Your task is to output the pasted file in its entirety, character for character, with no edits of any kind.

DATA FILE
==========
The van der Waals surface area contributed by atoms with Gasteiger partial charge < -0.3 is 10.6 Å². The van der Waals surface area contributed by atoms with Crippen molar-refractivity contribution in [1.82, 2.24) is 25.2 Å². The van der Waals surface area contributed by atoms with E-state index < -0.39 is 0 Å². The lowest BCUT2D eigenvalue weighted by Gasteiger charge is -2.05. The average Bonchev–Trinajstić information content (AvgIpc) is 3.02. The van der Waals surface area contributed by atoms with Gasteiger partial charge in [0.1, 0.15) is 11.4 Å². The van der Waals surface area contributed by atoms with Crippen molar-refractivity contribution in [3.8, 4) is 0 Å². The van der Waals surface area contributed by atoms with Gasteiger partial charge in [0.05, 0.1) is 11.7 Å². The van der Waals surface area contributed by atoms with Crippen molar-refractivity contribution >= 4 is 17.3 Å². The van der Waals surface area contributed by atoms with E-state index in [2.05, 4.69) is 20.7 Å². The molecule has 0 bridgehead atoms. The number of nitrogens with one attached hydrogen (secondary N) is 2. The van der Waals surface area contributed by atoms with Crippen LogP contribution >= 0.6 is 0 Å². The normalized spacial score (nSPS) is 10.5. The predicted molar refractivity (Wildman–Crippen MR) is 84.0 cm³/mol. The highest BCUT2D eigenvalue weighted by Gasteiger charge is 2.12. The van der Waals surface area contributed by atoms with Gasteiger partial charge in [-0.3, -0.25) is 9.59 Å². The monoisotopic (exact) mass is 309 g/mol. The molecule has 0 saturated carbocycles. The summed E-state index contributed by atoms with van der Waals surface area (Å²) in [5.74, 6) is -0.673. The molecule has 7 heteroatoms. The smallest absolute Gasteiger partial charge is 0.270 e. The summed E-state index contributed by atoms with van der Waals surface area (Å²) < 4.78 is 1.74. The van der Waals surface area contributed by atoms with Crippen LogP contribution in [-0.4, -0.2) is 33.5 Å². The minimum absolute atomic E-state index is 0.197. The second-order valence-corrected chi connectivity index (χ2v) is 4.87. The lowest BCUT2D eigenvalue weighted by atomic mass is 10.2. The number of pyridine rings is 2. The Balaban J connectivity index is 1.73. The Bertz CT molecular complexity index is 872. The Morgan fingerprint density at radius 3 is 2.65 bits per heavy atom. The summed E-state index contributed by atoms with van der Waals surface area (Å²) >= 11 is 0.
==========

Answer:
The van der Waals surface area contributed by atoms with Gasteiger partial charge < -0.3 is 10.6 Å². The van der Waals surface area contributed by atoms with Crippen molar-refractivity contribution in [1.82, 2.24) is 25.2 Å². The van der Waals surface area contributed by atoms with E-state index < -0.39 is 0 Å². The lowest BCUT2D eigenvalue weighted by Gasteiger charge is -2.05. The average Bonchev–Trinajstić information content (AvgIpc) is 3.02. The van der Waals surface area contributed by atoms with Gasteiger partial charge in [0.1, 0.15) is 11.4 Å². The van der Waals surface area contributed by atoms with Crippen molar-refractivity contribution in [3.8, 4) is 0 Å². The van der Waals surface area contributed by atoms with Gasteiger partial charge in [0.05, 0.1) is 11.7 Å². The van der Waals surface area contributed by atoms with Crippen molar-refractivity contribution >= 4 is 17.3 Å². The van der Waals surface area contributed by atoms with E-state index in [2.05, 4.69) is 20.7 Å². The molecule has 0 bridgehead atoms. The number of nitrogens with one attached hydrogen (secondary N) is 2. The van der Waals surface area contributed by atoms with Crippen LogP contribution >= 0.6 is 0 Å². The normalized spacial score (nSPS) is 10.5. The predicted molar refractivity (Wildman–Crippen MR) is 84.0 cm³/mol. The highest BCUT2D eigenvalue weighted by Gasteiger charge is 2.12. The van der Waals surface area contributed by atoms with Gasteiger partial charge in [-0.3, -0.25) is 9.59 Å². The monoisotopic (exact) mass is 309 g/mol. The molecule has 0 saturated carbocycles. The summed E-state index contributed by atoms with van der Waals surface area (Å²) in [5.74, 6) is -0.673. The molecule has 7 heteroatoms. The smallest absolute Gasteiger partial charge is 0.270 e. The summed E-state index contributed by atoms with van der Waals surface area (Å²) < 4.78 is 1.74. The van der Waals surface area contributed by atoms with Crippen LogP contribution in [-0.4, -0.2) is 33.5 Å². The minimum absolute atomic E-state index is 0.197. The second-order valence-corrected chi connectivity index (χ2v) is 4.87. The lowest BCUT2D eigenvalue weighted by atomic mass is 10.2. The number of pyridine rings is 2. The Balaban J connectivity index is 1.73. The Bertz CT molecular complexity index is 872. The Morgan fingerprint density at radius 3 is 2.65 bits per heavy atom. The summed E-state index contributed by atoms with van der Waals surface area (Å²) >= 11 is 0.